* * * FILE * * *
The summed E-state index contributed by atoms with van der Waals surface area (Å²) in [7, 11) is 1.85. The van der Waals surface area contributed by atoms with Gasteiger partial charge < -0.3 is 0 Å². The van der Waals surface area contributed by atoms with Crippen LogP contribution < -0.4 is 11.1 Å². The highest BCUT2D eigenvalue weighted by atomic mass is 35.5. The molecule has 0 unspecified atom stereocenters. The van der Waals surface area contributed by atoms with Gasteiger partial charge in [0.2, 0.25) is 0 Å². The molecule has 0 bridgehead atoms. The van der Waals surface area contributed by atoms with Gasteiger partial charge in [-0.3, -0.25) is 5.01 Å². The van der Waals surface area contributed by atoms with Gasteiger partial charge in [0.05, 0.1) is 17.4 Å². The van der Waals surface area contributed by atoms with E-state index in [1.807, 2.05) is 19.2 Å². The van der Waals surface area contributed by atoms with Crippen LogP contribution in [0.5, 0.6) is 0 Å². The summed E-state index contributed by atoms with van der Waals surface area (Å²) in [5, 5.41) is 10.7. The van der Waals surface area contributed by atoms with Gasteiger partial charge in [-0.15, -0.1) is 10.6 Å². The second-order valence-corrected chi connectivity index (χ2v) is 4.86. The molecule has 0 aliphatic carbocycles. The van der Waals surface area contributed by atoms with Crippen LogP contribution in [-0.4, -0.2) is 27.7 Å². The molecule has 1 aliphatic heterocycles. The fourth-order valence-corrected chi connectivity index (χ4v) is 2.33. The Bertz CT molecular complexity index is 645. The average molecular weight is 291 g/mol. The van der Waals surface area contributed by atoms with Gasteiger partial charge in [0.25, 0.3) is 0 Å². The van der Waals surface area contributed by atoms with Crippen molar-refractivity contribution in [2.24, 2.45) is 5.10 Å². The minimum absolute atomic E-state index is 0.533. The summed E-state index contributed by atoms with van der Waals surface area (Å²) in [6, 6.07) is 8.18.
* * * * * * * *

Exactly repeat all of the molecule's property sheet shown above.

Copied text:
The summed E-state index contributed by atoms with van der Waals surface area (Å²) in [7, 11) is 1.85. The van der Waals surface area contributed by atoms with Gasteiger partial charge < -0.3 is 0 Å². The van der Waals surface area contributed by atoms with Crippen LogP contribution < -0.4 is 11.1 Å². The highest BCUT2D eigenvalue weighted by atomic mass is 35.5. The molecule has 0 unspecified atom stereocenters. The van der Waals surface area contributed by atoms with Gasteiger partial charge in [0.2, 0.25) is 0 Å². The molecule has 0 bridgehead atoms. The van der Waals surface area contributed by atoms with Gasteiger partial charge in [-0.3, -0.25) is 5.01 Å². The van der Waals surface area contributed by atoms with Gasteiger partial charge in [0.05, 0.1) is 17.4 Å². The van der Waals surface area contributed by atoms with E-state index in [1.807, 2.05) is 19.2 Å². The van der Waals surface area contributed by atoms with Crippen LogP contribution in [0.5, 0.6) is 0 Å². The summed E-state index contributed by atoms with van der Waals surface area (Å²) in [5, 5.41) is 10.7. The van der Waals surface area contributed by atoms with Gasteiger partial charge in [-0.15, -0.1) is 10.6 Å². The second-order valence-corrected chi connectivity index (χ2v) is 4.86. The molecule has 0 aliphatic carbocycles. The van der Waals surface area contributed by atoms with Crippen LogP contribution in [-0.4, -0.2) is 27.7 Å². The molecule has 1 aliphatic heterocycles. The fourth-order valence-corrected chi connectivity index (χ4v) is 2.33. The Bertz CT molecular complexity index is 645. The average molecular weight is 291 g/mol. The van der Waals surface area contributed by atoms with Gasteiger partial charge in [0.25, 0.3) is 0 Å². The van der Waals surface area contributed by atoms with Crippen molar-refractivity contribution in [2.24, 2.45) is 5.10 Å². The minimum absolute atomic E-state index is 0.533. The summed E-state index contributed by atoms with van der Waals surface area (Å²) in [6, 6.07) is 8.18.